Seak Poh Leong: Project Goal 2010 bore fruit

Few thought it was possible, many mocked the programme, and the goal was eventually torn up and stored in a dark corner of the Singapore football psyche.

Seak Poh Leong, though, believes the Republic's ambitious plan to qualify for the World Cup Finals - Project Goal 2010 - did benefit football, claiming the positive effects have gone unnoticed.

Today, the former national coach and Lions skipper says football in the country has fallen behind, and feels the Football Association of Singapore (FAS) has to make changes before the gap widens even with our regional rivals.

Speaking to The New Paper, Seak said: "The signs are there to suggest that if we don't review what we're doing and admit that we've gone wrong in certain aspects - and change - we will have to accept that others in the region are improving and we're not.

"And that will be sad."

The 61-year-old was referring to the poor run of the LionsXII in Malaysia's club competitions this year, and the performance of the Singapore Under-21s, who were soundly beaten by regional rivals at the recent Hassanal Bolkiah Tournament in Brunei.

Seak, who has also had a stint as FAS director of coaching, has called for more accountability in the FAS and changes to the youth development system.

He also suggested utilising the Foreign Sports Talent scheme to boost standards, like it had in the past.

"While Goal 2010 didn't get us to the World Cup, the plans put in place are among the reasons the national team managed to do well and win three ASEAN championships (2005, 2007, 2012)," said the former midfielder.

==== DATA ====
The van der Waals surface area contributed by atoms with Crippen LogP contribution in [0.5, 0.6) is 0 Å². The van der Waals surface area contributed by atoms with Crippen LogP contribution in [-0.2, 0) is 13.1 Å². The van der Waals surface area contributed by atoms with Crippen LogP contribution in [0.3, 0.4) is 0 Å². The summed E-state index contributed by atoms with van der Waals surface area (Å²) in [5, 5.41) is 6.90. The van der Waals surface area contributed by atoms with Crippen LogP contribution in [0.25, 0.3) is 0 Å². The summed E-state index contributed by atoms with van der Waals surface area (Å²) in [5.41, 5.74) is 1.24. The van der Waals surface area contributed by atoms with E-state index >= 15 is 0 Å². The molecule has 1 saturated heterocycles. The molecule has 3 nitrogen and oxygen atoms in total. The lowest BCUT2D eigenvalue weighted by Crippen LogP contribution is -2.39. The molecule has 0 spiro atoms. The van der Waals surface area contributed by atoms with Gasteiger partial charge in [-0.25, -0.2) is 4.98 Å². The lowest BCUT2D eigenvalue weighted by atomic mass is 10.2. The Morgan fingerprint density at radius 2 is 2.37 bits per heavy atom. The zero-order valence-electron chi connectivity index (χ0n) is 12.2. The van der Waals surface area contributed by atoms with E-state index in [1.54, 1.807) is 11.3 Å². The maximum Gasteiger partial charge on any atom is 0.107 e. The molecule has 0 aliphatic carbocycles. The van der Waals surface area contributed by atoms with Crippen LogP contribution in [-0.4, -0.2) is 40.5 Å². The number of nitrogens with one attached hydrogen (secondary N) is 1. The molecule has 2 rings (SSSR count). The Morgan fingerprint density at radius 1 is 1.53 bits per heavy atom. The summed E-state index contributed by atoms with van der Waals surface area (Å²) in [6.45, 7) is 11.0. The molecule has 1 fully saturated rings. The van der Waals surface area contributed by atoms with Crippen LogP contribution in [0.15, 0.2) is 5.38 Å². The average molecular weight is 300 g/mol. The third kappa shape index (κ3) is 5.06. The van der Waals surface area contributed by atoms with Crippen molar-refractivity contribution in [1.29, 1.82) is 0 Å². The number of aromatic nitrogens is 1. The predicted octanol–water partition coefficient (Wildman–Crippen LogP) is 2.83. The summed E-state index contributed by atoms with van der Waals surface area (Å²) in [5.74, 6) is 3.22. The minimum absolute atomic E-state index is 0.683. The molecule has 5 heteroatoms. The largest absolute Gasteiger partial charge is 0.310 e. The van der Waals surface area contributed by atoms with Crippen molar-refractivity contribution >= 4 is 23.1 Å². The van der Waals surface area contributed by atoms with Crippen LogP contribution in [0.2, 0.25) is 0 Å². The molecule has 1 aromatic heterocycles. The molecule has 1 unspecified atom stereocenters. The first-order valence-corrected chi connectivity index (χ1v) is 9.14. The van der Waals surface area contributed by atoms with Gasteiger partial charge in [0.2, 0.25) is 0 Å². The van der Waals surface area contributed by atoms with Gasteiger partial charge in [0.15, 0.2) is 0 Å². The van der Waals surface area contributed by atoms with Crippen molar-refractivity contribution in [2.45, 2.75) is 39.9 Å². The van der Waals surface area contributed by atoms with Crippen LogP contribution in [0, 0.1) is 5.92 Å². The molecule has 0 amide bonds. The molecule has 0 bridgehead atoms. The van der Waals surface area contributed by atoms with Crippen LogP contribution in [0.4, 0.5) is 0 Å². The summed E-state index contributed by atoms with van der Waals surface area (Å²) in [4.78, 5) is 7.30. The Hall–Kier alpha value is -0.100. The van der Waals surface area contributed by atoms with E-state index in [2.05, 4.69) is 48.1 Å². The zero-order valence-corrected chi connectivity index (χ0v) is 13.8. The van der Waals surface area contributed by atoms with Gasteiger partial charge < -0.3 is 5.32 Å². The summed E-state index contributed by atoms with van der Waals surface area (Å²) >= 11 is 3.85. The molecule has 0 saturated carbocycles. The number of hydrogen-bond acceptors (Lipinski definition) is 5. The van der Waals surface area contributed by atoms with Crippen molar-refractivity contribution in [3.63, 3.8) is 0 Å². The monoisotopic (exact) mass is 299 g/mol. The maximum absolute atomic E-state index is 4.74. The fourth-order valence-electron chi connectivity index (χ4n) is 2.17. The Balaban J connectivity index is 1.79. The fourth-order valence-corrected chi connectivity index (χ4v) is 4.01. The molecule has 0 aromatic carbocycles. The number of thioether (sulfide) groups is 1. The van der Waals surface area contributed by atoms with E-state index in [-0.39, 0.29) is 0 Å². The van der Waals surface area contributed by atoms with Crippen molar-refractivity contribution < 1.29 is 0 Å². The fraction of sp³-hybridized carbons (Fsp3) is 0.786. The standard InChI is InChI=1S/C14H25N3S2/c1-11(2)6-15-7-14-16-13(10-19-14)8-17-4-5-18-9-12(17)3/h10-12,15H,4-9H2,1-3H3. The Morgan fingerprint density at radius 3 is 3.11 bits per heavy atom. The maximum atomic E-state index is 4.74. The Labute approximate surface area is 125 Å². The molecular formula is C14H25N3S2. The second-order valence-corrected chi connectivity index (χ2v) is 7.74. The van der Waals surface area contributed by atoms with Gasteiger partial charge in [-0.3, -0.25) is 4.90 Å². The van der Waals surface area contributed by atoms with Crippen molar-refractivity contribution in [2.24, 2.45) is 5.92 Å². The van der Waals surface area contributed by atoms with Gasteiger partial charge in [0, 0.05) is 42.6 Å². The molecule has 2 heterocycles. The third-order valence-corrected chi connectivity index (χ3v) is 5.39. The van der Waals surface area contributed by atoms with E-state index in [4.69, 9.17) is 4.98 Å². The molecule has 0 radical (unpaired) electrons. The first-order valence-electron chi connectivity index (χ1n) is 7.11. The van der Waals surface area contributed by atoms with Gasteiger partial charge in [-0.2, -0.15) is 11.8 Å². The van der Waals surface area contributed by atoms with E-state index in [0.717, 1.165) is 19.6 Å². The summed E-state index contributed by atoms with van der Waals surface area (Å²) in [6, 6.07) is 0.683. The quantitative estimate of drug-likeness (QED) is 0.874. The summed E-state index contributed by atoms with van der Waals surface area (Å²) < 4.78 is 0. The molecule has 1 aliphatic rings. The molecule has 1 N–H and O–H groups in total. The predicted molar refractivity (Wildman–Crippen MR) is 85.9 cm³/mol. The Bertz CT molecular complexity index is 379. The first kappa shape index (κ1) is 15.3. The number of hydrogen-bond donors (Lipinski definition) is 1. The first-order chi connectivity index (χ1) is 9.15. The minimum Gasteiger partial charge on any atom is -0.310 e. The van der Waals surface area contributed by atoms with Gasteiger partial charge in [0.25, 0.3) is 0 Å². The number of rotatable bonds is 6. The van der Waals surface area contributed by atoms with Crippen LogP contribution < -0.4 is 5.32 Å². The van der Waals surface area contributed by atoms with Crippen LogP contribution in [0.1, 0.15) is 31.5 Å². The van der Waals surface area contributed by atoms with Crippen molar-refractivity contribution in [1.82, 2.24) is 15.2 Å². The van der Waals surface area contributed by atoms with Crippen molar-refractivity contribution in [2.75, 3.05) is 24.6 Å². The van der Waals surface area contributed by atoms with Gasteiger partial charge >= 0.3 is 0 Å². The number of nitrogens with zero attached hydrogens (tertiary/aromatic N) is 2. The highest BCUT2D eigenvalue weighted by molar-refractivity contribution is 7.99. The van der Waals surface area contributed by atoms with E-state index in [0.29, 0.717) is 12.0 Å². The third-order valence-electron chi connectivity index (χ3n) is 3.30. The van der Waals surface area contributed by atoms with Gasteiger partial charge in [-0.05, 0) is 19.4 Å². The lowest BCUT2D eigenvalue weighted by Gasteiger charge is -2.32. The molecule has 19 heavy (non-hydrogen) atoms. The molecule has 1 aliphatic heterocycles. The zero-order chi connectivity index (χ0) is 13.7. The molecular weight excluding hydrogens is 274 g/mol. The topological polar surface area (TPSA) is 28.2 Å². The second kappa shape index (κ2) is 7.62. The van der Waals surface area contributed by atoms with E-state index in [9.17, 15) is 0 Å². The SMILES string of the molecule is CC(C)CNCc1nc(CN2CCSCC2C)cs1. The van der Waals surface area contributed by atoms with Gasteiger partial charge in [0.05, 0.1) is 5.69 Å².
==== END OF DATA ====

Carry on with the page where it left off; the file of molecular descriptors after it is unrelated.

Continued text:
Seak was referring to the fast-tracking of citizenship for selected players, along with a vibrant system that saw S.League clubs run their own youth development programmes.

The current programme sees only three of eight local S.League clubs run youth development programmes due to the stringent criteria set by the FAS.

He also feels the National Football Academy (NFA), which is run by the FAS and houses the various national age-group teams, also hurts local effort when counted alongside the number of youth programmes run by professional clubs.

"The NFA, I think, was a step back in development because it wasn't a country-wide approach, and resulted in a smaller pool of players. It has helped in some way, but for me the negatives outweigh the positives," said Seak. "We must cast the net wider and get all clubs to start developing players again."

Along with a bigger pool of youngsters playing the sport, Seak hopes the national team can be strengthened with foreign talent. "The national coach's (Bernd Stange) aim to implement a playing philosophy is something I support, but that can only bear fruit in five to 10 years, and only if it is played all the way through the youth teams," he said.

"That may not be enough for us to see success now."

Seak was puzzled over why Stange came out to respond after the poor performances of the U-21 side in Brunei instead of technical director Slobodan Pavkovic, under whose purview comes youth development.

Seak said: "Accountability is a key factor for me.

"Why is the national coach coming out and answering for the U-21's performances in Brunei?

"While I am not familiar with the structure within FAS, that worries me, and makes me question: who is fully in charge of our development plan?"


1972-76: Singapore national captain

1976-81: National youth coach (U-16, U-18, U-20)

1985-93: FAS director of coaching

1987-88: National coach

1997: Chairman of S.League competitions

2002: Geylang International head coach

2003-10: Geylang director of coaching

This article was first published on Sep 12, 2014.
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